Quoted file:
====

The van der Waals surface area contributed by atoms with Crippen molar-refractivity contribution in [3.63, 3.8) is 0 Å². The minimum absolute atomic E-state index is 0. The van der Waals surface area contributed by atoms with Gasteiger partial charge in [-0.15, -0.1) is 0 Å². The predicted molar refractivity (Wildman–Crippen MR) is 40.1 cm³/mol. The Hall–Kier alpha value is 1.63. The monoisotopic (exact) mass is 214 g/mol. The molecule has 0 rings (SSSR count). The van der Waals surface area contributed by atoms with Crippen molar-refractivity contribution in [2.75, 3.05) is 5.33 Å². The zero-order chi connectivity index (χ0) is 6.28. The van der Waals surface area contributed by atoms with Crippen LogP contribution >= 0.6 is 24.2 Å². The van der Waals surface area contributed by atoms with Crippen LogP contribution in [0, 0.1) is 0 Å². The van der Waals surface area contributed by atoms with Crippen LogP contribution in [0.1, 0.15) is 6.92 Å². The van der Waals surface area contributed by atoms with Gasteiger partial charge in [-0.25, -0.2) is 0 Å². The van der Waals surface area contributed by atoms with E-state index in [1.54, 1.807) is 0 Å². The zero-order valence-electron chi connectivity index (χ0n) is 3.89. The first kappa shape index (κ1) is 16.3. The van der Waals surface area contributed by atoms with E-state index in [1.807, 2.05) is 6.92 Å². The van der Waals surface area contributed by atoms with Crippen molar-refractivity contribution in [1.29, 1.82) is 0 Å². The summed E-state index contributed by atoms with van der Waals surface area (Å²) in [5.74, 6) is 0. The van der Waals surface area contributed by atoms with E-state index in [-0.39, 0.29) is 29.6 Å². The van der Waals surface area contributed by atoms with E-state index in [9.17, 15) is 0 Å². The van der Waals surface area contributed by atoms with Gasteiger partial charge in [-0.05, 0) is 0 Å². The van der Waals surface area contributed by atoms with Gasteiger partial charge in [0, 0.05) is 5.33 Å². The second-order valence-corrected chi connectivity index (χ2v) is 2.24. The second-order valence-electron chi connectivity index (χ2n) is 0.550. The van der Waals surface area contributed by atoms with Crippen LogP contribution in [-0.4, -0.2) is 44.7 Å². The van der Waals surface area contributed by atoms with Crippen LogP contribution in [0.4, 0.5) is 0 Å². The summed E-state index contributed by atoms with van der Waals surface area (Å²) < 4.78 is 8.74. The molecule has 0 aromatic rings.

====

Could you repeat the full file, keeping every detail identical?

The van der Waals surface area contributed by atoms with Crippen molar-refractivity contribution in [3.63, 3.8) is 0 Å². The minimum absolute atomic E-state index is 0. The van der Waals surface area contributed by atoms with Gasteiger partial charge in [-0.15, -0.1) is 0 Å². The predicted molar refractivity (Wildman–Crippen MR) is 40.1 cm³/mol. The Hall–Kier alpha value is 1.63. The monoisotopic (exact) mass is 214 g/mol. The molecule has 0 rings (SSSR count). The van der Waals surface area contributed by atoms with Crippen molar-refractivity contribution in [2.75, 3.05) is 5.33 Å². The zero-order chi connectivity index (χ0) is 6.28. The van der Waals surface area contributed by atoms with Crippen LogP contribution >= 0.6 is 24.2 Å². The van der Waals surface area contributed by atoms with Crippen LogP contribution in [0, 0.1) is 0 Å². The van der Waals surface area contributed by atoms with Crippen LogP contribution in [0.1, 0.15) is 6.92 Å². The van der Waals surface area contributed by atoms with Gasteiger partial charge in [-0.25, -0.2) is 0 Å². The van der Waals surface area contributed by atoms with E-state index in [1.54, 1.807) is 0 Å². The zero-order valence-electron chi connectivity index (χ0n) is 3.89. The first kappa shape index (κ1) is 16.3. The van der Waals surface area contributed by atoms with E-state index in [1.807, 2.05) is 6.92 Å². The van der Waals surface area contributed by atoms with Crippen molar-refractivity contribution in [1.29, 1.82) is 0 Å². The summed E-state index contributed by atoms with van der Waals surface area (Å²) in [5.74, 6) is 0. The van der Waals surface area contributed by atoms with E-state index in [-0.39, 0.29) is 29.6 Å². The van der Waals surface area contributed by atoms with E-state index in [9.17, 15) is 0 Å². The van der Waals surface area contributed by atoms with Gasteiger partial charge in [-0.05, 0) is 0 Å². The van der Waals surface area contributed by atoms with Gasteiger partial charge in [0, 0.05) is 5.33 Å². The second-order valence-corrected chi connectivity index (χ2v) is 2.24. The second-order valence-electron chi connectivity index (χ2n) is 0.550. The van der Waals surface area contributed by atoms with Crippen LogP contribution in [-0.4, -0.2) is 44.7 Å². The van der Waals surface area contributed by atoms with Crippen LogP contribution in [0.4, 0.5) is 0 Å². The summed E-state index contributed by atoms with van der Waals surface area (Å²) < 4.78 is 8.74. The molecule has 0 aromatic rings.